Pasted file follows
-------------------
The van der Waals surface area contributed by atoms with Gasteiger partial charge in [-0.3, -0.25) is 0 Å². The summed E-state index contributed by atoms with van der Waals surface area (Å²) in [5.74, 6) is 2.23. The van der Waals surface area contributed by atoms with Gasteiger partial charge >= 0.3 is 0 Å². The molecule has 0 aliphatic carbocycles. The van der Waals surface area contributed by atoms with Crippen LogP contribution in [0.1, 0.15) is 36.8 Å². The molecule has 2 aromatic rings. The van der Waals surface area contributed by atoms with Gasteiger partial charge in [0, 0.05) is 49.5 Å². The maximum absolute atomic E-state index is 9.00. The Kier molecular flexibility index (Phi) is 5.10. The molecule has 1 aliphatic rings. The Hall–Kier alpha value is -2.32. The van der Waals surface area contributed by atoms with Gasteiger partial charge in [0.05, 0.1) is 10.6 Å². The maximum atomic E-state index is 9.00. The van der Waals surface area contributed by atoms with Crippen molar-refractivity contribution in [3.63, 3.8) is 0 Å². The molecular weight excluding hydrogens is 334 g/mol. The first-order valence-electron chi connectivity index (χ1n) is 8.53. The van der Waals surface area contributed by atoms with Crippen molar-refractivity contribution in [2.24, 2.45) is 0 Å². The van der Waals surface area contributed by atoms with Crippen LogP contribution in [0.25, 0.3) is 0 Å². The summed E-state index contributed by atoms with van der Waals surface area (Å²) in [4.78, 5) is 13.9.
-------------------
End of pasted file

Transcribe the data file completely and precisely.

The van der Waals surface area contributed by atoms with Gasteiger partial charge in [-0.3, -0.25) is 0 Å². The summed E-state index contributed by atoms with van der Waals surface area (Å²) in [5.74, 6) is 2.23. The van der Waals surface area contributed by atoms with Gasteiger partial charge >= 0.3 is 0 Å². The molecule has 0 aliphatic carbocycles. The van der Waals surface area contributed by atoms with Crippen LogP contribution in [0.1, 0.15) is 36.8 Å². The molecule has 2 aromatic rings. The van der Waals surface area contributed by atoms with Gasteiger partial charge in [0, 0.05) is 49.5 Å². The maximum absolute atomic E-state index is 9.00. The Kier molecular flexibility index (Phi) is 5.10. The molecule has 1 aliphatic rings. The Hall–Kier alpha value is -2.32. The van der Waals surface area contributed by atoms with Gasteiger partial charge in [0.05, 0.1) is 10.6 Å². The maximum atomic E-state index is 9.00. The van der Waals surface area contributed by atoms with Crippen molar-refractivity contribution in [3.63, 3.8) is 0 Å². The molecular weight excluding hydrogens is 334 g/mol. The first-order valence-electron chi connectivity index (χ1n) is 8.53. The van der Waals surface area contributed by atoms with Crippen molar-refractivity contribution in [2.24, 2.45) is 0 Å². The van der Waals surface area contributed by atoms with Crippen LogP contribution in [0.25, 0.3) is 0 Å². The summed E-state index contributed by atoms with van der Waals surface area (Å²) in [4.78, 5) is 13.9.